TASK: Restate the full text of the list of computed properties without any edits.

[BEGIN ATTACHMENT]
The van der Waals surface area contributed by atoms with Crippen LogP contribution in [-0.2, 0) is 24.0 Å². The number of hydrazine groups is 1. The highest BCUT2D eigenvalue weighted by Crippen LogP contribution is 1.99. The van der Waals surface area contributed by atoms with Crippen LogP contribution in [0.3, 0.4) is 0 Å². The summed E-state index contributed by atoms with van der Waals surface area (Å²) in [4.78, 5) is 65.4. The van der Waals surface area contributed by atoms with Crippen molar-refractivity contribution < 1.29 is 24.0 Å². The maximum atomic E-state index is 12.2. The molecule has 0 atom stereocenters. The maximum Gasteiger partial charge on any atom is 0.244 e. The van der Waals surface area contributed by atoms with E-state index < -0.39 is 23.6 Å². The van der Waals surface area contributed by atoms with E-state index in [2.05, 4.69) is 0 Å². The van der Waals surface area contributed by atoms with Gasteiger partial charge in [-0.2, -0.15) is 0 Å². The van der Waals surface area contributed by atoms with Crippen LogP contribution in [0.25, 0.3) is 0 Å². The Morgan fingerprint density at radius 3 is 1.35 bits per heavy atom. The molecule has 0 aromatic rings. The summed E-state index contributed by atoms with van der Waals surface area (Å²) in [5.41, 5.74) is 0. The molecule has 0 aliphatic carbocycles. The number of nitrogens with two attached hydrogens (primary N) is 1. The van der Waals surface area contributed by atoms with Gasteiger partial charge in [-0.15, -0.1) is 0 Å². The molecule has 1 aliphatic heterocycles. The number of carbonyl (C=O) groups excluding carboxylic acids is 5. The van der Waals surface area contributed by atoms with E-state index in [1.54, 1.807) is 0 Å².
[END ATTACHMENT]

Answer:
The van der Waals surface area contributed by atoms with Crippen LogP contribution in [-0.2, 0) is 24.0 Å². The number of hydrazine groups is 1. The highest BCUT2D eigenvalue weighted by Crippen LogP contribution is 1.99. The van der Waals surface area contributed by atoms with Crippen LogP contribution in [0.3, 0.4) is 0 Å². The summed E-state index contributed by atoms with van der Waals surface area (Å²) in [4.78, 5) is 65.4. The van der Waals surface area contributed by atoms with Crippen molar-refractivity contribution < 1.29 is 24.0 Å². The maximum atomic E-state index is 12.2. The molecule has 0 atom stereocenters. The maximum Gasteiger partial charge on any atom is 0.244 e. The van der Waals surface area contributed by atoms with E-state index < -0.39 is 23.6 Å². The van der Waals surface area contributed by atoms with E-state index in [2.05, 4.69) is 0 Å². The van der Waals surface area contributed by atoms with Gasteiger partial charge in [-0.2, -0.15) is 0 Å². The van der Waals surface area contributed by atoms with Crippen LogP contribution in [0.25, 0.3) is 0 Å². The Morgan fingerprint density at radius 3 is 1.35 bits per heavy atom. The molecule has 0 aromatic rings. The summed E-state index contributed by atoms with van der Waals surface area (Å²) in [5.41, 5.74) is 0. The molecule has 0 aliphatic carbocycles. The number of nitrogens with two attached hydrogens (primary N) is 1. The van der Waals surface area contributed by atoms with Gasteiger partial charge in [-0.15, -0.1) is 0 Å². The molecule has 1 aliphatic heterocycles. The number of carbonyl (C=O) groups excluding carboxylic acids is 5. The van der Waals surface area contributed by atoms with E-state index in [1.54, 1.807) is 0 Å².